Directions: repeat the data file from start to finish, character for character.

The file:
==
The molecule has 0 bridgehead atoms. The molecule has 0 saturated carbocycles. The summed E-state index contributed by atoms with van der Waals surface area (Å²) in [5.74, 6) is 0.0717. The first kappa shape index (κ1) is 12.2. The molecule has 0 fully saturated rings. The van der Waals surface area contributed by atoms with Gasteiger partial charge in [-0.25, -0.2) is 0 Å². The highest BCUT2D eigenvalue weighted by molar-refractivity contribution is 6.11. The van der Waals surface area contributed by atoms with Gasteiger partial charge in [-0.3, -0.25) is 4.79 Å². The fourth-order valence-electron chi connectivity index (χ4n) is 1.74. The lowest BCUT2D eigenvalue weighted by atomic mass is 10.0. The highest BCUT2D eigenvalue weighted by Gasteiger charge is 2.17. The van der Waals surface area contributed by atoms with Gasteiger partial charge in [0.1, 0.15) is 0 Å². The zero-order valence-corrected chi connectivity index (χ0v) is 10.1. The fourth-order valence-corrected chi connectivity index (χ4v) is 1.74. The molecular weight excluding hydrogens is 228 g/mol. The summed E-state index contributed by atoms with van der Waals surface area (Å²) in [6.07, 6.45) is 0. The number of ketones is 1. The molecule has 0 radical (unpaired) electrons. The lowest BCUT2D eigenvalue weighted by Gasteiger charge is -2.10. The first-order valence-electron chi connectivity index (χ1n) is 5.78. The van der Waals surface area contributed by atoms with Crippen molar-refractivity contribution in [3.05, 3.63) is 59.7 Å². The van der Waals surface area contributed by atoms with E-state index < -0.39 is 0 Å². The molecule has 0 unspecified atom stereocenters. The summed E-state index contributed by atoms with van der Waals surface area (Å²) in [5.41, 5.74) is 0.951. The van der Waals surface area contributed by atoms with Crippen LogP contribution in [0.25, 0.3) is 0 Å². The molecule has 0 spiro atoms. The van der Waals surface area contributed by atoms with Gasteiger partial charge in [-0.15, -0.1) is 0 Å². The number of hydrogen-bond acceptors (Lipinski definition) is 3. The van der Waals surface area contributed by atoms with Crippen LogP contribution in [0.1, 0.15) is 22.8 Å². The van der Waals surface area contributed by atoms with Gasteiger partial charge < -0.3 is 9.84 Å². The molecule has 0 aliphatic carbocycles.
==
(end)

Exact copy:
The molecule has 0 bridgehead atoms. The molecule has 0 saturated carbocycles. The summed E-state index contributed by atoms with van der Waals surface area (Å²) in [5.74, 6) is 0.0717. The first kappa shape index (κ1) is 12.2. The molecule has 0 fully saturated rings. The van der Waals surface area contributed by atoms with Gasteiger partial charge in [-0.25, -0.2) is 0 Å². The highest BCUT2D eigenvalue weighted by molar-refractivity contribution is 6.11. The van der Waals surface area contributed by atoms with Gasteiger partial charge in [-0.3, -0.25) is 4.79 Å². The fourth-order valence-electron chi connectivity index (χ4n) is 1.74. The lowest BCUT2D eigenvalue weighted by atomic mass is 10.0. The highest BCUT2D eigenvalue weighted by Gasteiger charge is 2.17. The van der Waals surface area contributed by atoms with Gasteiger partial charge in [0.1, 0.15) is 0 Å². The zero-order valence-corrected chi connectivity index (χ0v) is 10.1. The fourth-order valence-corrected chi connectivity index (χ4v) is 1.74. The molecular weight excluding hydrogens is 228 g/mol. The summed E-state index contributed by atoms with van der Waals surface area (Å²) in [6.07, 6.45) is 0. The number of ketones is 1. The molecule has 0 radical (unpaired) electrons. The lowest BCUT2D eigenvalue weighted by Gasteiger charge is -2.10. The first-order valence-electron chi connectivity index (χ1n) is 5.78. The van der Waals surface area contributed by atoms with Crippen molar-refractivity contribution in [3.05, 3.63) is 59.7 Å². The van der Waals surface area contributed by atoms with E-state index < -0.39 is 0 Å². The molecule has 0 unspecified atom stereocenters. The summed E-state index contributed by atoms with van der Waals surface area (Å²) in [5.41, 5.74) is 0.951. The van der Waals surface area contributed by atoms with Crippen LogP contribution in [0.25, 0.3) is 0 Å². The molecule has 0 spiro atoms. The van der Waals surface area contributed by atoms with Gasteiger partial charge in [-0.15, -0.1) is 0 Å². The number of hydrogen-bond acceptors (Lipinski definition) is 3. The van der Waals surface area contributed by atoms with Crippen LogP contribution in [0.1, 0.15) is 22.8 Å². The van der Waals surface area contributed by atoms with Gasteiger partial charge < -0.3 is 9.84 Å². The molecule has 0 aliphatic carbocycles.